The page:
May 31, 2006
Mediators woo Sudan Darfur rebels
By Opheera McDoom
KHARTOUM (Reuters) - Talks intensified on Wednesday to
convince two Darfur rebel factions to sign a peace deal by a
midnight deadline to end a three-year-old conflict in Sudan's
violent west where tens of thousands have been killed.
Minni Arcua Minnawi of the Sudan Liberation Army (SLA), and
African Union mediators gave two other factions until Wednesday
to sign or face possible U.N. sanctions.
"The day will end at midnight so we still have time and we
still wish to see others joining the peace process," said
Noureddine Mezni, AU spokesman in Khartoum.
Minnawi, who has returned to his areas in Darfur, told
Reuters on Wednesday the others needed to sign up to address
their concerns from within rather than remaining out in the
"Let them hurry to sign," he said. "If they join the
agreement they can develop things but whenever they are outside
they cannot develop the document."
But he said that no changes could be made to the deal.
Abdel Wahed Mohammed al-Nur, the other SLA faction leader,
is in the Kenyan capital Nairobi but on Tuesday his group said
he would not sign unless changes or additions were made to the
text, conditions which the AU and Sudan's government reject.
And the rebel Justice and Equality Movement (JEM) is being
prodded by the Slovenian President Janez Drnovsek in Ljubljana.
JEM leader Khalil Ibrahim also says he wants radical changes to
the deal before signing.
The two factions say they want more political posts, better
compensation for the victims of the conflict and a say in
disarming the government-armed Arab militia, who are blamed for
much of the violence on the ground.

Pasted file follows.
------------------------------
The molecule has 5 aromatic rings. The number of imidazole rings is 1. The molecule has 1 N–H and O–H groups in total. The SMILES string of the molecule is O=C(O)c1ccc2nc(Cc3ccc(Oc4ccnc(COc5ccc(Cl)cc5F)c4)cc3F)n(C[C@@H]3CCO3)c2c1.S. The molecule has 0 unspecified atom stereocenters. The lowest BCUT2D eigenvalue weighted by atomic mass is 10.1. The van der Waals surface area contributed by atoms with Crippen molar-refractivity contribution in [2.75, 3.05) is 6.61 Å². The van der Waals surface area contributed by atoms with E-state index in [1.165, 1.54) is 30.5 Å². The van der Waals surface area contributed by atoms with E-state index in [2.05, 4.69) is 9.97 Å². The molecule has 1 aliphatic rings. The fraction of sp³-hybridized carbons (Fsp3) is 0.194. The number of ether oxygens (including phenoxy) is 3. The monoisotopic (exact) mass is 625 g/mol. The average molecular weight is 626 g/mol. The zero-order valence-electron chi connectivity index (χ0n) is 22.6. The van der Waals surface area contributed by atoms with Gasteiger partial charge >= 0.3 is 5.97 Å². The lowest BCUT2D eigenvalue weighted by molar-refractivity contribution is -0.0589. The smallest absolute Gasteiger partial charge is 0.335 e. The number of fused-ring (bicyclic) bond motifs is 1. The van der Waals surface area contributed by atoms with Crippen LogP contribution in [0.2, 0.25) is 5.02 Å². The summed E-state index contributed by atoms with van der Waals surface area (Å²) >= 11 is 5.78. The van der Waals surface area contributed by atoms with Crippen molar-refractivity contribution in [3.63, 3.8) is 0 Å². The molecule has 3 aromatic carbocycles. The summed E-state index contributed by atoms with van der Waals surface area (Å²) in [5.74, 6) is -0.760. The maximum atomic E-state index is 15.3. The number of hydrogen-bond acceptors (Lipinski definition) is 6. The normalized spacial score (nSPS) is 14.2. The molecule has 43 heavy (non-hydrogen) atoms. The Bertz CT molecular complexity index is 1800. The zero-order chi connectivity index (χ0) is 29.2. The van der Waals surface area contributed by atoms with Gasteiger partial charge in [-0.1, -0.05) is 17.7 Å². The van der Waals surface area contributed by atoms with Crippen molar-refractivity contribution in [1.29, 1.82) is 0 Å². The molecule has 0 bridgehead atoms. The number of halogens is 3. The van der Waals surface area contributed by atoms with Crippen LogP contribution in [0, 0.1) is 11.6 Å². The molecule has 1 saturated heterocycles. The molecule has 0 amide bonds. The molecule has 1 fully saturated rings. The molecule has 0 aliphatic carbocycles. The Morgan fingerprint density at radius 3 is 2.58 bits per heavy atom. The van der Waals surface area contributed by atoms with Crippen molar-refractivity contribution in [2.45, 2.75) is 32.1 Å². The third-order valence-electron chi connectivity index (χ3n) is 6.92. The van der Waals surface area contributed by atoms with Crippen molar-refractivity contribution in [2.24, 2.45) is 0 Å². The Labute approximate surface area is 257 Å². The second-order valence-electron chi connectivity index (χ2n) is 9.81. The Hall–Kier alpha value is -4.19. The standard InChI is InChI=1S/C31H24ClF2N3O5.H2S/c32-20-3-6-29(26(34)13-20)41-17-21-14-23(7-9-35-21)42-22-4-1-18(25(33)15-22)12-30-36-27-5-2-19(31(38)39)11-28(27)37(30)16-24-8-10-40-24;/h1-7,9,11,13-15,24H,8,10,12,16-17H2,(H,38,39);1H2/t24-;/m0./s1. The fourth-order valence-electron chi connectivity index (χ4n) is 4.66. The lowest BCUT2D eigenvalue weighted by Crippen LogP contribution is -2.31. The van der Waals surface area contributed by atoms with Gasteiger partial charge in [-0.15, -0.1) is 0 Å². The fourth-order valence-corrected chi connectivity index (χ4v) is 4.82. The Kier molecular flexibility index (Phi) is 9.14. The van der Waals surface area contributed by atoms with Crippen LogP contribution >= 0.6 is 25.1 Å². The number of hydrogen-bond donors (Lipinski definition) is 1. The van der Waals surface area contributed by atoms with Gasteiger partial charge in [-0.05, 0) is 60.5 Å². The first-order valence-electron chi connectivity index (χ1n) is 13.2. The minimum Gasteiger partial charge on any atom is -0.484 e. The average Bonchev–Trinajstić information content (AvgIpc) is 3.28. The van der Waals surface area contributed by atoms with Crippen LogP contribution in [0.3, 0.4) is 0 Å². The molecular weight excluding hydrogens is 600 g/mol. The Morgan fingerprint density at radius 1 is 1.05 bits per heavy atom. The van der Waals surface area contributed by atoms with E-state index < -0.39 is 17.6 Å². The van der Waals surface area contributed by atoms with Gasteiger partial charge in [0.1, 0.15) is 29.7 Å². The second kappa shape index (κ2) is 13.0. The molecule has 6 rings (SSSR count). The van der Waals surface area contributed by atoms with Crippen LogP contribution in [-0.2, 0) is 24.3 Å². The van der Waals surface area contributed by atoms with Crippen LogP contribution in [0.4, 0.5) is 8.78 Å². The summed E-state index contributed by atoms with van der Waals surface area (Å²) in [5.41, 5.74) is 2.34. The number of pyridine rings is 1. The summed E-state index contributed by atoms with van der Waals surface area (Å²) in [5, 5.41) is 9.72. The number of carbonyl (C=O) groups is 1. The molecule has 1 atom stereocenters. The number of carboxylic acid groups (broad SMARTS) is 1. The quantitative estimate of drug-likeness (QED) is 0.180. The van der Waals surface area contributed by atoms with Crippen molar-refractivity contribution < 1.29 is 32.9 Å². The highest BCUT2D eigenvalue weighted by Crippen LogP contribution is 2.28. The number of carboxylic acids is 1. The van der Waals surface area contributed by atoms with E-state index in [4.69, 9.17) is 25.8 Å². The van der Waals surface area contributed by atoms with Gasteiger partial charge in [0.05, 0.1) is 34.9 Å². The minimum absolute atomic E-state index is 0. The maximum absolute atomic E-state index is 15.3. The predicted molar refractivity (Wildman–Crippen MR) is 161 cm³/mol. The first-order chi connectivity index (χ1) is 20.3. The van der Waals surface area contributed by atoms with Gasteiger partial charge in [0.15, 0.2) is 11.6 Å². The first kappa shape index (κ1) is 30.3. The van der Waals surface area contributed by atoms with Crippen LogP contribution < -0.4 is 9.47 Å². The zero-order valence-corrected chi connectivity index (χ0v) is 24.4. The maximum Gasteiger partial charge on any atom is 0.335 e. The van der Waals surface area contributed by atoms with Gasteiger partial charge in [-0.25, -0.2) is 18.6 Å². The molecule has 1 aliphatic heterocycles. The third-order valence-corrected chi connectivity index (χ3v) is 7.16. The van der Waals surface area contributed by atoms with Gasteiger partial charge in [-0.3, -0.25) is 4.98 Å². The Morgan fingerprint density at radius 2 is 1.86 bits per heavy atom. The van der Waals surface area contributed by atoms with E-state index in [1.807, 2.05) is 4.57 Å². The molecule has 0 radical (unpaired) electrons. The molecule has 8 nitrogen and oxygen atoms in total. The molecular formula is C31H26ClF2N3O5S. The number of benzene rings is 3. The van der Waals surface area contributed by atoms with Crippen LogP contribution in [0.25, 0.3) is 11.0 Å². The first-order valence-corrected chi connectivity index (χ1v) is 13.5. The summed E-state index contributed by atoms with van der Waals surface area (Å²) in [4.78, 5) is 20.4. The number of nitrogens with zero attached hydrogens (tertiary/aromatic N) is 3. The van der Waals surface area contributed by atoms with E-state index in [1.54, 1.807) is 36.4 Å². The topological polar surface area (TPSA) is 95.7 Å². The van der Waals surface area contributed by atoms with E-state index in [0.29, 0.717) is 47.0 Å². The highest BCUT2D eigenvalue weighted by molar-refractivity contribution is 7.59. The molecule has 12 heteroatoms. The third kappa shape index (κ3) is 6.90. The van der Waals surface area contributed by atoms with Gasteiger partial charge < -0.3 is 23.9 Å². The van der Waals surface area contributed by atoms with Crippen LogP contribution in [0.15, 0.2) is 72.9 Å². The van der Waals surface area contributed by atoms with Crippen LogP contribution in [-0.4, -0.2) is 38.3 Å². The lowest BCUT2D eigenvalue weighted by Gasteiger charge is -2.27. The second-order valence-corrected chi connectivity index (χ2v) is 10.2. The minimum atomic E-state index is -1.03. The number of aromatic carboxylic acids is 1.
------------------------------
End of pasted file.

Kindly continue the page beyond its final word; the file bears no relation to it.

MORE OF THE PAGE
While Minnawi's faction has the most firepower in Darfur,
Nur is from the region's largest Fur tribe, and analysts fear
he may cause a split along ethnic lines if he does not sign up.
Mezni said the AU Peace and Security Council would decide
what action, if any, to take against those who did not sign.
The council will meet in the coming days, but no date has been
AU Peace and Security Commissioner Said Djinnit was not
"I have no information to enable me to give you good news
today," he told Reuters in the Ethiopian capital Addis Ababa.
But he added that a number of groups that had split from
the Nur SLA faction and JEM had approached the AU saying they
supported the deal.
More than two million, mostly non-Arab, Darfuris have fled
their homes to miserable camps, which have become tinderboxes
of violence as thousands demonstrate against the deal on offer.
The Sudanese Organization Against Torture (SOAT) said
police opened fire on Darfuris in the Otash camp in South
Darfur on Monday, killing one and wounding three. In nearby
Kalma, police beat and arrested dozens of demonstrators.
A U.N. report said on Wednesday most aid agencies and the
AU had withdrawn from Otash camp following the violence and no
one was assisting the injured.
The report added in Kalma, two other Darfuris were killed
by unknown armed men. The AU also pulled out of Kalma after
people there attacked and burned their site in the camp,
beating to death one of their interpreters earlier this month.
The cash-strapped AU has come under attack from those in
the camps, frustrated at the 7,000-strong force's inability to
protect them from continued rape, looting and killing.
But the AU has a hard time defending itself. Last week a
patrol was attacked, killing one soldier and wounding another.
Five more soldiers were injured in another attack on an AU base
in Masteri in south-west Darfur.
(Additional reporting by Tsegaye Tadesse in Addis Ababa)